Chart of the week: populism in a modern context

Populism in a modern context




Source: Tony Blair Institute for Global Change (as of 2018)

‘Populism,’ broadly defined as the idea that there is a ‘common people’ at odds with an ‘elite,’ has been a headline buzzword lately. While populism has been recently associated with Brexit in the UK and the election of Trump in the US, for example, populism has been gaining momentum since before the Global Financial Crisis in 2008.

The idea of populism can have political, economic and/or social implications. Currently it suggests a protest against declining traditions of or loss of control among a historically dominant group and often connotes an anti-establishment perspective.

This type of populist platform has succeeded in a number of jurisdictions thus far, including comedian Zelenskiy’s election as the president of the Ukraine and Jokowski’s re-election in Indonesia. In India, Modi’s cultural form of populism is expected to be given another five years. In Spain, populists on the left and right are well represented in parliament after recent elections.

Several notable elections are on the horizon. This spring, EU parliament elections commence and later this year, Greece will go to the polls, with populist parties expected to have a major presence in the respective legislatures. As a result of all the Brexit uncertainty, the UK may hold another general election, too. Additionally, the US is gearing up for its 2020 presidential elections.

What does all of this mean for markets? The past few years have taught us that positioning on geopolitical risk is extremely difficult. For example, current Indian asset prices reflect a re-election of Modi, which may or may not happen, sterling pricing does not reflect a no-deal Brexit while also failing to fully price-in other scenarios, and Greek five-year government bonds yield less than corresponding US Treasuries.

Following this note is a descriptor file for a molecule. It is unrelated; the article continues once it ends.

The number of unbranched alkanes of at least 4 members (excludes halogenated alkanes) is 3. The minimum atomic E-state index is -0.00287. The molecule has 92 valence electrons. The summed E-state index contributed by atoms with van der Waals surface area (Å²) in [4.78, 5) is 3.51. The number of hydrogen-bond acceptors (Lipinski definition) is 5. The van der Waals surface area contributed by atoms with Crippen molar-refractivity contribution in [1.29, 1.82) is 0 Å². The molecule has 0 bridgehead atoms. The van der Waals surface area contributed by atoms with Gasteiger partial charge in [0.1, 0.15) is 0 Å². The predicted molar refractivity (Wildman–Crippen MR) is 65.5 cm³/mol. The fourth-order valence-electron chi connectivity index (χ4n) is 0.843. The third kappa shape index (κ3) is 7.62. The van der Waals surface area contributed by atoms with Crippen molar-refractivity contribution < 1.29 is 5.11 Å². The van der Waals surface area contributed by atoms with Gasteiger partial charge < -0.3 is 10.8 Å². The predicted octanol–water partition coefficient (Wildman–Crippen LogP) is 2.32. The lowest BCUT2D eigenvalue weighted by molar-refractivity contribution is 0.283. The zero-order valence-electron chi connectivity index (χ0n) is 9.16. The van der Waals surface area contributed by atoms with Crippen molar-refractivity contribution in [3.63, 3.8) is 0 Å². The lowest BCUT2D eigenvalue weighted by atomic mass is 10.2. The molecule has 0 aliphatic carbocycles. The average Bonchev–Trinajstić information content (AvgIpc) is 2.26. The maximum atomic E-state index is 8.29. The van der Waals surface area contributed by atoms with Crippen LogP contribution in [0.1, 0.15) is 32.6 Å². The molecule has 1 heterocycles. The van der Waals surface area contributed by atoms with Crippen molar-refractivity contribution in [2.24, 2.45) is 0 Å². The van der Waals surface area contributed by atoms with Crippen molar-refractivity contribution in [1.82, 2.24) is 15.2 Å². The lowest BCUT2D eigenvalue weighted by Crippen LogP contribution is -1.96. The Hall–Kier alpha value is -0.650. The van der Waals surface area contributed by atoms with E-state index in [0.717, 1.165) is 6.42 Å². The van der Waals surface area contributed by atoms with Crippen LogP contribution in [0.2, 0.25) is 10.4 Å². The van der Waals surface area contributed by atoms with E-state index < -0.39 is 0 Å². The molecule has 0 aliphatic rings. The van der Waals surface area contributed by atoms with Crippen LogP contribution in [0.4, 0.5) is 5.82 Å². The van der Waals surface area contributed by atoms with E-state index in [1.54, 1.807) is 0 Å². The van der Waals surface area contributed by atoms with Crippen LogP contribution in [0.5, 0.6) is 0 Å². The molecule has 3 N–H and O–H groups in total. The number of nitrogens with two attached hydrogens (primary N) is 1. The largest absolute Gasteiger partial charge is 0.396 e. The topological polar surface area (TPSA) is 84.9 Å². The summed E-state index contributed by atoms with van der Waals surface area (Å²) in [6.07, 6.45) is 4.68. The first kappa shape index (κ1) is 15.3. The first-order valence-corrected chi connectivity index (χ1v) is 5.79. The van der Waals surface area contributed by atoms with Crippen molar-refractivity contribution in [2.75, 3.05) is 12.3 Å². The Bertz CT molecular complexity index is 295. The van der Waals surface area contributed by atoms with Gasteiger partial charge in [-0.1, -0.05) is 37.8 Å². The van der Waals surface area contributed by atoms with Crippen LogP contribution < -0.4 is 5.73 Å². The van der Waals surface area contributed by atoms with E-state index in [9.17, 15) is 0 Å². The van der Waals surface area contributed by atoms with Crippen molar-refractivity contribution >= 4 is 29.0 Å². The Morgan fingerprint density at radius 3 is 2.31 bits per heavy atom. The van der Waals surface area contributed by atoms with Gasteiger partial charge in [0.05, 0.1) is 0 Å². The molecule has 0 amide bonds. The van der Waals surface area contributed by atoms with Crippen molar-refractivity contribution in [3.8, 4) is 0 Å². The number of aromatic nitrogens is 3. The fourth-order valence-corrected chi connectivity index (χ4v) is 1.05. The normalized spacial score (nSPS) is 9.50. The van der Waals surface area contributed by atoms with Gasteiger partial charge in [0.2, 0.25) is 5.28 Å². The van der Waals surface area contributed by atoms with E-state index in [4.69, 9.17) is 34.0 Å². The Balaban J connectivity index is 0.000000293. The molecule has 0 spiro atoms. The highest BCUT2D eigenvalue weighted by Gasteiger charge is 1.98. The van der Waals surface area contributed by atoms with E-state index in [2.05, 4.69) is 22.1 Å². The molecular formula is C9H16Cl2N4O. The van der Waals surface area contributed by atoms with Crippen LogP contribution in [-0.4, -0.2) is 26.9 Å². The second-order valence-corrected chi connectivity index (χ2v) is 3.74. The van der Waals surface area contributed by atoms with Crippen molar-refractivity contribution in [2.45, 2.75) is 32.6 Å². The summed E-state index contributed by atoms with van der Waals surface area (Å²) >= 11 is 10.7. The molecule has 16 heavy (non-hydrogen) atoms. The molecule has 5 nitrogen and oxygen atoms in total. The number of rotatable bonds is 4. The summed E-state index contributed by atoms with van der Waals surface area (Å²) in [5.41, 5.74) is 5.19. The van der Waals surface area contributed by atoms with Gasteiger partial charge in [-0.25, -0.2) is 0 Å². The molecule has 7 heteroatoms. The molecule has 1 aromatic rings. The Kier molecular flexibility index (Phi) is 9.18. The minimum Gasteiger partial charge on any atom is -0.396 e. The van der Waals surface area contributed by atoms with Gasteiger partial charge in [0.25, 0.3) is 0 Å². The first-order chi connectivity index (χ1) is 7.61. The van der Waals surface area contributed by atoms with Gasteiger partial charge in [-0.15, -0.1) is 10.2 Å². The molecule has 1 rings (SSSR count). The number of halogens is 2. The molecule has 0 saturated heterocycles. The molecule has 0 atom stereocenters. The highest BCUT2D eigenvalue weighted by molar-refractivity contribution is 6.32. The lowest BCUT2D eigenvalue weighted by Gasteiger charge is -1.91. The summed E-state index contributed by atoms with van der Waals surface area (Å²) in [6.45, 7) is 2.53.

Populist risks to markets have already manifested themselves in the US-China trade wars and Brexit, however, and could continue as the result of other potential policies worldwide. For example, increased minimum wage can pressure corporate margins, regulations in the technology sector could significantly impact US large-cap firms, or price controls cause markets with a larger weighting in the utilities sector to sell off.

Through all the headline noise and uncertainty, and no matter how popular populism becomes, it’s important that investors monitor proposed policies and their associated risks.


The value of investments, and the income from them, can go down as well as up and you may get back less than the amount invested.

The views and conclusions expressed in this communication are for general interest only and should not be taken as investment advice or as an invitation to purchase or sell any specific security.

Any data contained herein which is attributed to a third party ("Third Party Data") is the property of (a) third party supplier(s) (the "Owner") and is licensed for use by Standard Life Aberdeen**. Third Party Data may not be copied or distributed. Third Party Data is provided "as is" and is not warranted to be accurate, complete or timely.

To the extent permitted by applicable law, none of the Owner, Standard Life Aberdeen** or any other third party (including any third party involved in providing and/or compiling Third Party Data) shall have any liability for Third Party Data or for any use made of Third Party Data. Past performance is no guarantee of future results. Neither the Owner nor any other third party sponsors, endorses or promotes the fund or product to which Third Party Data relates.

**Standard Life Aberdeen means the relevant member of Standard Life Aberdeen group, being Standard Life Aberdeen plc together with its subsidiaries, subsidiary undertakings and associated companies (whether direct or indirect) from time to time.

Risk warning

Risk Warning

The value of investments, and the income from them, can go down as well as up and you may get back less than the amount invested.